Textbook Notes (368,651)
Canada (162,033)
Psychology (9,696)
PSYB30H3 (485)
Chapter 5

PSYB30-Chapter 5 Notes .docx

6 Pages
77 Views
Unlock Document

Department
Psychology
Course
PSYB30H3
Professor
Connie Boudens
Semester
Summer

Description
Chapter 5: Self and Identity  Twenty-Statements Test (TST): A test of self-concept, where participants generate 20 answers to the statement “I am ________” Self-Concept  Think about your 20 answers to the question “who are you?” Together, these reflect your self-concept: the set of ideas and inferences that you hold about yourself, including your traits, social roles, schemas, and relationships. How Does the Self-Concept Develop?  We develop sense of self out of physical development and cognitive maturation along with social experience.  Mirror test: A test to see if an animal or human infant has sense of self by showing self-directed behaviours while looking in a mirror. Often tested by placing a red spot on the research subject and observing its behaviour. Age Developing Aspect of Self Accomplishment 0-1 years Physical self-awareness Recognizing Me. Vs. Not me 1-2 years Self-recognition Mirror recognition 2-3 years Self-esteem Internalizing standards for behaviour 3-4 years Skills and abilities Demonstrating new talents 5-12 years Social comparison Comparing abilities with others Private self-concept Keeping secrets Adolescence Identity Abstract thought Reflected appraisals Object self-awareness Adulthood The self Internalizing societal expectations.  From birth to about 1 years of age infants are developing a sense of physical awareness. Rather than having an awareness of themselves in the world, they are still trying to discern what is part of them and what is part of physical environment.  By age 2 or 3, children are able to recognize themselves in the mirror and in pictures and have mastered language enough to use the words “I”, “me”. “mine,” and the phrase “I’m…” appropriately. Then Developing Self in School  During ages 5 to 12 children are further developing their own abilities at the same time becoming acutely aware of the abilities of other children as they enter school. Have you ever seen kids at a park run to the top of a hill and vie for the chance to declare, “I’m kind of the mountains!” Comparing themselves with peers becomes very important between ages 5 and 6 and becomes increasingly important. Children gain a sense of their own talents by seeing how they measure up compared to others.  As early as ages 3 or 4 children recognize personality characteristics and can use them to describe other children. However, it is not until they are about 5 or 6 that children may further progress and come to describe kinds in their class using personality attributes in addition to social comparison information.  It is not until ages 9 or 10 that children come to understand what a trait is and recognize traits as enduring qualities within a person that are stable across time and situations.  Also between ages 5 or 12 children start to develop a private sense of self as they recognize that there are parts of themselves that others cannot see. They start to realize that they have thoughts, feelings, and desires that are uniquely their own and not automatically known by others. Adolescence and the looking Glass Self:  By the time we are adolescents, our self-concepts have become more abstract, incorporating motivations, beliefs, and personality characteristics in contrast to the more concrete descriptions of children’s self-concepts.  Objective self-awareness: seeing the self as an object of social scrutiny  Reflected appraisals: The opinions of significant others that are used as a mirror to evaluate ourselves.  Looking glass self: Seeing our self as others see us.  An identity is socially defined. It includes definition and standards that are imposed on us by others, including interpersonal aspects, potentialities, and values. People have identities from birth, but they may not be aware of their important until the teen years.  Many people believe, much as the psychologist Erik Erikson did, that an identity crisis in adolescence is inevitable, universal, and perfectly normal. However, this popular view is not supported by current research evidence. For example, only teens who openly question the beliefs, values, and goals, of their parents may experience an identity crisis as they experience a great deal of confusion and anxiety over who they are and who they wish to be.  Stereotype threat: The distress people feel in a situation where their performance may confirm a stereotype. This distress causes them to perform worse than they are capable of. Impact of Culture on Self-Concepts:  We developed our selves – our self-concepts, self-esteem, and social identities – by using three sources of knowledge: social comparison with other, the reflected appraisals of others, and our own self-appraisals.  Attributive self-description: In the twenty statements test, aspects of the self- concept that refer to psychological or physiological states or traits.  Social self-descriptions: In the twenty statements test, aspects of the self- concepts that refer to social roles, institutional memberships, or a socially defined status.  Physical self-descriptions: In the twenty statements tests, aspects of the self- concept that refer to physical qualities. Individualism and Collectivism:  Cultures may be described along two dimensions: individualism and collectivism.  Individualism focuses on the uniqueness of the individual and distinguishes the person as separate from the group. Under individualism, people develop their own selves including attitudes and values as distinct from the group’s Individualistic cultures place a value on bravery, creativity, and self-reliance.  Collectivism places greater emphasis on the views, needs, and goals of the group rather than the individual. Under collectivism, people, emphasize being part of a social group and sharing beliefs and customs. In the extreme, one’s beliefs, goals, attitudes, and values reflect those of the group. Collectivistic cultures values obligation, duty, security, tradition, dependence, harmony, and obedience to authority, equilibrium, and proper action.  Cultures that emphasize individualism are considered individualistic cultures; cultures that emphasize collectivism are considered collectivistic cultures. Independent and Interdependent Selves:  An independent self exists apart from other people and is autonomous and self-co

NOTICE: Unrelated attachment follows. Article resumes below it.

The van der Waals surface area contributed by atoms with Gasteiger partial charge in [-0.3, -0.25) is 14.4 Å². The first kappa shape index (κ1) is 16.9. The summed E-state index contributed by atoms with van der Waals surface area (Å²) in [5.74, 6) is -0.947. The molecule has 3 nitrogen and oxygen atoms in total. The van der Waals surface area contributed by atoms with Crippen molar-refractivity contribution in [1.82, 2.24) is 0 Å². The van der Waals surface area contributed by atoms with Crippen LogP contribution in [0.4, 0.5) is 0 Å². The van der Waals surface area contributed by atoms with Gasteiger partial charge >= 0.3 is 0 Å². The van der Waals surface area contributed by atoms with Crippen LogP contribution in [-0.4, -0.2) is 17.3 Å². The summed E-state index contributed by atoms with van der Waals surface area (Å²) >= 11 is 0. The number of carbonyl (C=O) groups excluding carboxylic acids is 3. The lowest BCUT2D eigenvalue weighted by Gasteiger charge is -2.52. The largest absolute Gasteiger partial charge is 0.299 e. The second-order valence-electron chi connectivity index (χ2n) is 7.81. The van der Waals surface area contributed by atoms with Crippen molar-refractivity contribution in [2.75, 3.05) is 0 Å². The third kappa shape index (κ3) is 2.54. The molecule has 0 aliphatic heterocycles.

More Less

Related notes for PSYB30H3

Log In


OR

Join OneClass

Access over 10 million pages of study
documents for 1.3 million courses.

Sign up

Join to view


OR

By registering, I agree to the Terms and Privacy Policies
Already have an account?
Just a few more details

So we can recommend you notes for your school.

Reset Password

Please enter below the email address you registered with and we will send you a link to reset your password.

Add your courses

Get notes from the top students in your class.


Submit